Venezuela’s Crisis Will Put Latin America’s ‘New Left’ to the Test

Venezuela’s Crisis Will Put Latin America’s ‘New Left’ to the Test
Venezuelan President Nicolas Maduro stands inside the Supreme Court in Caracas, Venezuela, Jan. 31, 2020 (AP photo by Ariana Cubillos).

Prospects for a prompt resolution of the protracted political conflict in Venezuela between supporters of President Nicolas Maduro and the opposition Unitary Platform seem bleak. Bolstered by ever-closer ties to authoritarian rulers around the world, especially in Russia, China, Cuba, Iran and Turkey, Maduro has shrugged off U.S.-led efforts to isolate him diplomatically and strangle the Venezuelan economy. The opposition, meanwhile, is weak and fragmented, and its popular support is in tatters. Less than a decade ago, it was powerful enough to win a supermajority in the National Assembly against the ruling United Socialist Party. Now, it is struggling to remain relevant.

Yet relatively little attention has been paid to the opportunities that may arise from recent political developments in the region. Maduro, of course, has every reason to be pleased that the left is once again resurgent across Latin America. With the victory of leftist President Gustavo Petro in Colombia, the only major government in the region still in right-wing hands is that of Brazil—and polls suggest that President Jair Bolsonaro is likely to lose in October to leftist former President Lula da Silva. Once dominated by anti-Maduro forces that joined enthusiastically in former U.S. President Donald Trump’s “maximum pressure” campaign aimed at inducing regime-change in Venezuela, the region is now much less polarized. Even the right has, for the most part, little enthusiasm for such belligerence.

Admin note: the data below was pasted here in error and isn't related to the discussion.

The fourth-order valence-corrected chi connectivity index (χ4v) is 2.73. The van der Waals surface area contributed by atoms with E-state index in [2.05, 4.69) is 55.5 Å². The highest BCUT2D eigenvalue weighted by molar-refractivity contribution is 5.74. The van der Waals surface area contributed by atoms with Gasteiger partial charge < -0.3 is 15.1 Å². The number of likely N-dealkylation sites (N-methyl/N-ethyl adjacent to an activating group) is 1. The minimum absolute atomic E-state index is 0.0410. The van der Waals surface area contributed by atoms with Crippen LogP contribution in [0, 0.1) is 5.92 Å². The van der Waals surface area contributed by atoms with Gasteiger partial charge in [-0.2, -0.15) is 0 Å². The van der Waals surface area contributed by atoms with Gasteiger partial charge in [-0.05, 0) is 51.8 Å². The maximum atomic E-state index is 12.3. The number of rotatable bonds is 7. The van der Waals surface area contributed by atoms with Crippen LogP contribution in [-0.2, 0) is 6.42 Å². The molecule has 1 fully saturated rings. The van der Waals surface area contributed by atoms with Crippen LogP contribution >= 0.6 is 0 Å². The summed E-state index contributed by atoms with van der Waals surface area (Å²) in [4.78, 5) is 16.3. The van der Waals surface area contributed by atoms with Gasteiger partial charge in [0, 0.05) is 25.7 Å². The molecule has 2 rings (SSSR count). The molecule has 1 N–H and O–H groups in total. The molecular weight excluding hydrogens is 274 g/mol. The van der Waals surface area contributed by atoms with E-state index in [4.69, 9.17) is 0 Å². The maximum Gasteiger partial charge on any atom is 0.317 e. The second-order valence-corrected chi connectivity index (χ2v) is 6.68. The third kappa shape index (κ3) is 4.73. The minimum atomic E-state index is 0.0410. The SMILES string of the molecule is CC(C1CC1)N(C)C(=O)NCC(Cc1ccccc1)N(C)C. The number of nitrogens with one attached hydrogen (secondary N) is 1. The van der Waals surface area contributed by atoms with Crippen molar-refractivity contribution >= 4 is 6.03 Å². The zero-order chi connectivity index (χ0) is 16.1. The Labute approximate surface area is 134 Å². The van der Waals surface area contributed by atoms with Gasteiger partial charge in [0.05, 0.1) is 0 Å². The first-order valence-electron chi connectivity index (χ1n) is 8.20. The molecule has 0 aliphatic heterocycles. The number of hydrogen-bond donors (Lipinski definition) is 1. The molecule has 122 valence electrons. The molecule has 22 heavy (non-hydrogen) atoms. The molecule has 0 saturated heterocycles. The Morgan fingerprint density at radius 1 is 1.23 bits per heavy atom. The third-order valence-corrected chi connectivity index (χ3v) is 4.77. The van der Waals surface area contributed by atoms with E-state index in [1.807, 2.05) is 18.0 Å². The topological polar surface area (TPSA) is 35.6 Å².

However, the situation in 2022 is very different from the circumstances that prevailed in the 2000s and early 2010s, when former Venezuelan President Hugo Chavez led a powerful regional challenge to the United States, fueled by a massive and sustained commodities boom. Today, against a background of growing economic crisis in the region, a penniless Maduro presides over a collapsed economy from which thousands continue to flee every month, even if hyperinflation has been tamed, for now, by easing controls and by partial dollarization. Indeed, if Venezuela’s so-called Bolivarian Revolution was once an inspiration and a ready source of cash to regional allies, today it represents a dire warning for any tempted to follow its lead. The region’s leftist leaders, many of whom have emerged in countries that did not succumb to that first wave of “21st-century socialism”—like Chile and Colombia—have every reason to distance themselves from Maduro.

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